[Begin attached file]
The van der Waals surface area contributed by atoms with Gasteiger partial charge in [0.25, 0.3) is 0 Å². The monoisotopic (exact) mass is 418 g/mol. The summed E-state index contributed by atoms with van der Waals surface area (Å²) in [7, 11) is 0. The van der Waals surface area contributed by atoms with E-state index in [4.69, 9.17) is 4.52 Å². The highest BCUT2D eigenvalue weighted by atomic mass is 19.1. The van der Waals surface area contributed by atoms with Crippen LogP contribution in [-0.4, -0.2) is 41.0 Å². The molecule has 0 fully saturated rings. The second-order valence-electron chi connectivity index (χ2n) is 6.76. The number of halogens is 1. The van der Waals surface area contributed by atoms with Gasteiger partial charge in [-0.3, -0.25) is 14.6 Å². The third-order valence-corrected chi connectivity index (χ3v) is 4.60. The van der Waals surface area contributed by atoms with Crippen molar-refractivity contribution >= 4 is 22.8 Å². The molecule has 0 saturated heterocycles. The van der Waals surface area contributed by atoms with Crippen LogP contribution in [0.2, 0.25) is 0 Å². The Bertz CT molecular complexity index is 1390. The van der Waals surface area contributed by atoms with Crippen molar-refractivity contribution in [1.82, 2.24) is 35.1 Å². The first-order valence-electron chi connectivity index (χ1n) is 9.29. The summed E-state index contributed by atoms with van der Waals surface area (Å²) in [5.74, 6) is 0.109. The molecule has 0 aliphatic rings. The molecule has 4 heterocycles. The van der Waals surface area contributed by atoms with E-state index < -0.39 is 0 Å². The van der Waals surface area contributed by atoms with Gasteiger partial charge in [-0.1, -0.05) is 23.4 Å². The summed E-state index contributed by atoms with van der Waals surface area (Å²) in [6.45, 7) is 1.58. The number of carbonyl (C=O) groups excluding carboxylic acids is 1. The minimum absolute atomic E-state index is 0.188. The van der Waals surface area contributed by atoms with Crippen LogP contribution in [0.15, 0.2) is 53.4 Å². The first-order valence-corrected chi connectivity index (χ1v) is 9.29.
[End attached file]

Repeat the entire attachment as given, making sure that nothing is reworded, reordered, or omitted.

The van der Waals surface area contributed by atoms with Gasteiger partial charge in [0.25, 0.3) is 0 Å². The monoisotopic (exact) mass is 418 g/mol. The summed E-state index contributed by atoms with van der Waals surface area (Å²) in [7, 11) is 0. The van der Waals surface area contributed by atoms with E-state index in [4.69, 9.17) is 4.52 Å². The highest BCUT2D eigenvalue weighted by atomic mass is 19.1. The van der Waals surface area contributed by atoms with Crippen LogP contribution in [-0.4, -0.2) is 41.0 Å². The molecule has 0 fully saturated rings. The second-order valence-electron chi connectivity index (χ2n) is 6.76. The number of halogens is 1. The van der Waals surface area contributed by atoms with Gasteiger partial charge in [-0.3, -0.25) is 14.6 Å². The third-order valence-corrected chi connectivity index (χ3v) is 4.60. The van der Waals surface area contributed by atoms with Crippen molar-refractivity contribution >= 4 is 22.8 Å². The molecule has 0 saturated heterocycles. The van der Waals surface area contributed by atoms with Crippen LogP contribution in [0.2, 0.25) is 0 Å². The Bertz CT molecular complexity index is 1390. The van der Waals surface area contributed by atoms with Crippen molar-refractivity contribution in [1.82, 2.24) is 35.1 Å². The first-order valence-electron chi connectivity index (χ1n) is 9.29. The summed E-state index contributed by atoms with van der Waals surface area (Å²) in [5.74, 6) is 0.109. The molecule has 0 aliphatic rings. The molecule has 4 heterocycles. The van der Waals surface area contributed by atoms with E-state index < -0.39 is 0 Å². The van der Waals surface area contributed by atoms with Gasteiger partial charge in [-0.1, -0.05) is 23.4 Å². The summed E-state index contributed by atoms with van der Waals surface area (Å²) in [6.45, 7) is 1.58. The number of carbonyl (C=O) groups excluding carboxylic acids is 1. The minimum absolute atomic E-state index is 0.188. The van der Waals surface area contributed by atoms with Crippen LogP contribution in [0.15, 0.2) is 53.4 Å². The first-order valence-corrected chi connectivity index (χ1v) is 9.29.